What They’re Saying About Kathleen Kane’s Conviction

Calls to resign came from around the state — and condemnation came from across the Twittersphere.

Politicians around Pennsylvania called on Attorney General Kathleen Kane to resign after a jury convicted her Monday night of perjury, obstruction, and other charges related to an act of political retaliation against a former state prosecutor.

The case has consumed the political press since the spring of 2014, when the Philadelphia Inquirer ran one of its biggest headlines, typographically speaking, in recent memory: KANE SHUT DOWN STING THAT SNARED CITY POLS. The paper reported that day that Kane, who’d taken office the previous year, had quietly spiked an investigation into six Philly Democrats who’d been caught accepting bribes in a sting operation. She maintained early on that the sting was tainted by racial bias — all the targets were African-American — and that prosecutions weren’t winnable. 

She was later embarrassed when Philadelphia District Attorney Seth Williams, who she had challenged to take up the investigation after he had criticized her for dropping it, successfully prosecuted five of the six politicians caught in the sting. Williams had hired Frank Fina, a former state prosecutor who Kane later suspected of being the Inquirer’s source for the story on the dropped investigation. Kane’s toxic relationship with Fina is what led to her conviction.

On Monday, a jury found that Kane had been responsible for leaking secret grand jury documents suggesting that Fina had dropped a previous investigation into former Philadelphia NAACP director Jerry Mondesire, in an attempt to embarrass Fina. Kane also lied about her actions under oath, the jury concluded.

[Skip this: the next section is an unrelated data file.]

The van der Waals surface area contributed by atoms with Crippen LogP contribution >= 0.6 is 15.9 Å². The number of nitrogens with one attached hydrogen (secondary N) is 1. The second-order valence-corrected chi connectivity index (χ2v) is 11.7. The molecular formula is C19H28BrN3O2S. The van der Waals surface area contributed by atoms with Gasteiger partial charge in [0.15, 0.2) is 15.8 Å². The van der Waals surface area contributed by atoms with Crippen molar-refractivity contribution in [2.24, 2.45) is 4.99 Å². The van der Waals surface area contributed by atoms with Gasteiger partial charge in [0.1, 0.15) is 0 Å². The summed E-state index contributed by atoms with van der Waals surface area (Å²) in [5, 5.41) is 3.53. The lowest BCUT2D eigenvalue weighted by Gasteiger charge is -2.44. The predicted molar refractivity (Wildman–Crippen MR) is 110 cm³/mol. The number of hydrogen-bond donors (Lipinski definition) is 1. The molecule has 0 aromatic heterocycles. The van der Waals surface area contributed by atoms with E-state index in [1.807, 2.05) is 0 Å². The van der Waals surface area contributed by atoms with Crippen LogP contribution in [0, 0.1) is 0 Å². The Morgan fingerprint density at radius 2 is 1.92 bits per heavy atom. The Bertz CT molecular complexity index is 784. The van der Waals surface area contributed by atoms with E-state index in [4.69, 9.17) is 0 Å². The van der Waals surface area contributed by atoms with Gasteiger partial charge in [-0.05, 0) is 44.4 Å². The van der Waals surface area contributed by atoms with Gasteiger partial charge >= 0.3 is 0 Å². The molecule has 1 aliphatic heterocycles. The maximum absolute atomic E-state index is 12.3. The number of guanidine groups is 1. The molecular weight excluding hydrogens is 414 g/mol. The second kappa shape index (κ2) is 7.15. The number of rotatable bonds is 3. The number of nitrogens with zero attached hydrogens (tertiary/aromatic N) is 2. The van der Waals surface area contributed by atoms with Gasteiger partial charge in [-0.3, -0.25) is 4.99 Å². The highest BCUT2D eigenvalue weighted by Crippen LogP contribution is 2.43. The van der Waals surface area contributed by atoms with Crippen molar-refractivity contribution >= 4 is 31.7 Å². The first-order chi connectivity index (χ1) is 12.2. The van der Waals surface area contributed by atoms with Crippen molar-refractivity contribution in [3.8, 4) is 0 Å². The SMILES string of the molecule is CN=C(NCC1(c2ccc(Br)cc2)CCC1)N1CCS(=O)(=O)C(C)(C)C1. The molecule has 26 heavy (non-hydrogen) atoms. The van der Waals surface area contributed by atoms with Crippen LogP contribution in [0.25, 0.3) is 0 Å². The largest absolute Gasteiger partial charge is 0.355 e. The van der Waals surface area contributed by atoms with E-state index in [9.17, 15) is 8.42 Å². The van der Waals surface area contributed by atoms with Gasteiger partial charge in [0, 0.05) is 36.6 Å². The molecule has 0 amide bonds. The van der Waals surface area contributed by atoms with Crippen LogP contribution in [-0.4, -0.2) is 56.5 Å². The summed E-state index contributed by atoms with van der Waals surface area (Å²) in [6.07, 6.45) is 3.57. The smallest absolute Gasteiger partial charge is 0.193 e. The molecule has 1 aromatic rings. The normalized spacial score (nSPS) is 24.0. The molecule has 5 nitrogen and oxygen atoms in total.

Kane announced in February that she wouldn’t seek a second term, but has so far resisted calls to resign. Those calls were renewed with fervor on Monday night.

“As I have made clear, I do not believe Kathleen Kane should be Attorney General of the Commonwealth of Pennsylvania,” Governor Tom Wolf said in a statement. “I believed this when she was charged, and today, after conviction, there should be no question that she should resign immediately.”

Josh Shapiro, a Montgomery County Democrat who’s running to replace Kane as attorney general, called the verdict “another sad chapter” for Pennsylvania.

Naturally, condemnations came from Republicans too. Rob Gleason, chairman of the PA Republican Party, used the occasion to remind voters to support Republican John Rafferty for Attorney General in November. Jake Corman and Joe Scarnati, top Republicans in the state Senate, said that if Kane doesn’t resign immediately they’ll call legislators back to Harrisburg to consider removing her from office under the state constitution.


Embarrassment has been spread far and wide throughout the saga. Kane led the charge for the release of a pile of pornographic emails that had been sent between state employees, including in the attorney general’s office, before Kane was elected. The porngate scandal led to the resignations of PA Supreme Court justices J. Michael Eakin and Seamus McCaffrey. It’s also raised questions about whether Seth Williams, who’s up for reelection next year and, is the right man for the job. Williams hired three former prosecutors who’d been caught sending or receiving the porn emails, including Fina, and repeatedly bungled the discipline he’d promised to deliver them.

Condemnation of Kane came from national figures as well. On Tuesday, Donald Trump’s campaign released a statement tying Kane to Hillary Clinton. Bill Clinton endorsed Kane in 2012.



Follow @jaredbrey on Twitter.